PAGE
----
Have been watching a bit on YouTube (FIA karting streams it live) but got some real hot shoes from the US kicking butt this year.
Been watching a bit this morning. Looks like an amazing track in an even better setting. Any chance we will see these engines carry over to US? For my quick research it seems like an X30 without a starter, clutch, and battery?
It’s not an X30, they’re built to the “OK” engine formula: Explanation of the 2019 FIA Karting OK Class - YouTube
The successor to the previous top-level single-speed FSA/FA/ICA/KF etc. engine formula.
Very unlikely we ever race OK here on any major level. There have always been attempts to bring over the CIK’s classes but it never really builds momentum here for a variety of reasons.
I tested the Vortex DVS a few years ago and it was a blast to drive. There were some rumblings at the time it might replace X30 as a top-tier category in some national series but it never happened.
Guess I should of said X30 like being watercooled & 125cc. Is it cost and maintenance keeping them from becoming popular? Guessing it would take an importer pushing the engines and a major series running them.
Not just that, they need support from the drivers to adopt it. Part of the season the IAME SSE didn’t take off was because after it was introduced, a lot of people just didn’t like it. You didn’t see it in Pro Shifter as much, but Semi-Pro entries dropped like a bomb. We could see the same thing if USPKS or SKUSA introduced OK as a class to replace X30.
Kart Chaser last week talked about how they should to speed up the “Pro” category. Unless the buy-in costs for OK are the same as an X30, and running costs don’t skyrocket, it wouldn’t make sense to do that verses just speed up the packages we have.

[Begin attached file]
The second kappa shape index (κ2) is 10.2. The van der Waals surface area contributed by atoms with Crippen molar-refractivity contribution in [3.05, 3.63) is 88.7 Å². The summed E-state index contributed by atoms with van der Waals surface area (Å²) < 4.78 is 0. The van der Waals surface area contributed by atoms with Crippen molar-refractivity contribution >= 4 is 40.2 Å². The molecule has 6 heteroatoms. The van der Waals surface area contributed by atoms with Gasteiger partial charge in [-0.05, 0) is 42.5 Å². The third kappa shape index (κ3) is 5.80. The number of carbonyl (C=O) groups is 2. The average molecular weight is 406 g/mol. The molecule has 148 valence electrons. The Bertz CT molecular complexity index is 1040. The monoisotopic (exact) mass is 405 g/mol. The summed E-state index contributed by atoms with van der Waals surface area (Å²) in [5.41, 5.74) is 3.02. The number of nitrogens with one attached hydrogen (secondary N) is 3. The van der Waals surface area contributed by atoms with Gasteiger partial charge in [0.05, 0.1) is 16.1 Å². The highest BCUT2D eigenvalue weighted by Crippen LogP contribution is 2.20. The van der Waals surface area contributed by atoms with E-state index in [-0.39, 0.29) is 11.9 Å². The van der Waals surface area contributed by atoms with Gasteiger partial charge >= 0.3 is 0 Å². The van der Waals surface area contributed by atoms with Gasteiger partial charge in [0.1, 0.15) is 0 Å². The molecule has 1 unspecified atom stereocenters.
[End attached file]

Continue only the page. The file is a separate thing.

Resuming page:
Costs and maintenance are the main concerns I think. Plus the X30 is proven and has been around for 10+ years here. Even if running costs are decent or comparable for the OK, I think we generally have a sour taste when it comes to whatever Europe is doing. People worry the costs will spiral and the formula will change in a few years. Perception is reality sometimes.
I’ve always been of the mindset that it would be cool to have a CIK class here so if drivers want to go over and race internationally it is a bit easier for them.
I thought it would be interesting to have OK Sr. at Vegas, or the Grand Finals.
We could maybe bring it out as an extra class at SKUSA and USPKS if it went well out there? They’re getting to the point where entries in X30 are starting to get larger than we can handle, so breaking them up could be doable. Realistically, we had almost 90 Senior entries averaged across the entire season. That could easily be divided into 3 classes of 30 entries each, or if we only had 20 in OK, we would have 35 in KA and X30. The numbers could be there, depending on initial reception.
Overall, something does need to be done with the TaG classes though, to make them faster. That’s what I’m understanding from the others that have talked about it at least.
Unrelated, but there are some kids out there that should not be in X30. So while speeding up X30 is necessary for the professional drivers, there probably needs to be a licensing/approval system to make sure the drivers entering are capable for the class.
The answer to speeding up the Pro classes is simple: shifters. I think the barrier there is certain promoters and teams are less interested in that category.
They ran a KF class at Supernats years back and the support was so-so at best.
As cool as direct drive is conceptually, I think we’d be hard pressed to fill a direct drive grid in our convenience-driven world these days.
And also the fact it is not a spec series just makes the price go to the moon. TM, IAME or Vortex ? (And back then there was Maxter).
Also you have to deal with prototype engines and find a way to get one, and you are going to burn through so many blueprinted engines.
I make some sense in Europe due to the sheer amount of competition, but now we don’t even have national championships with those engines anymore.
The only was to race OK (Well, OKJ) with a reasonable budget is through the Academy Trophy.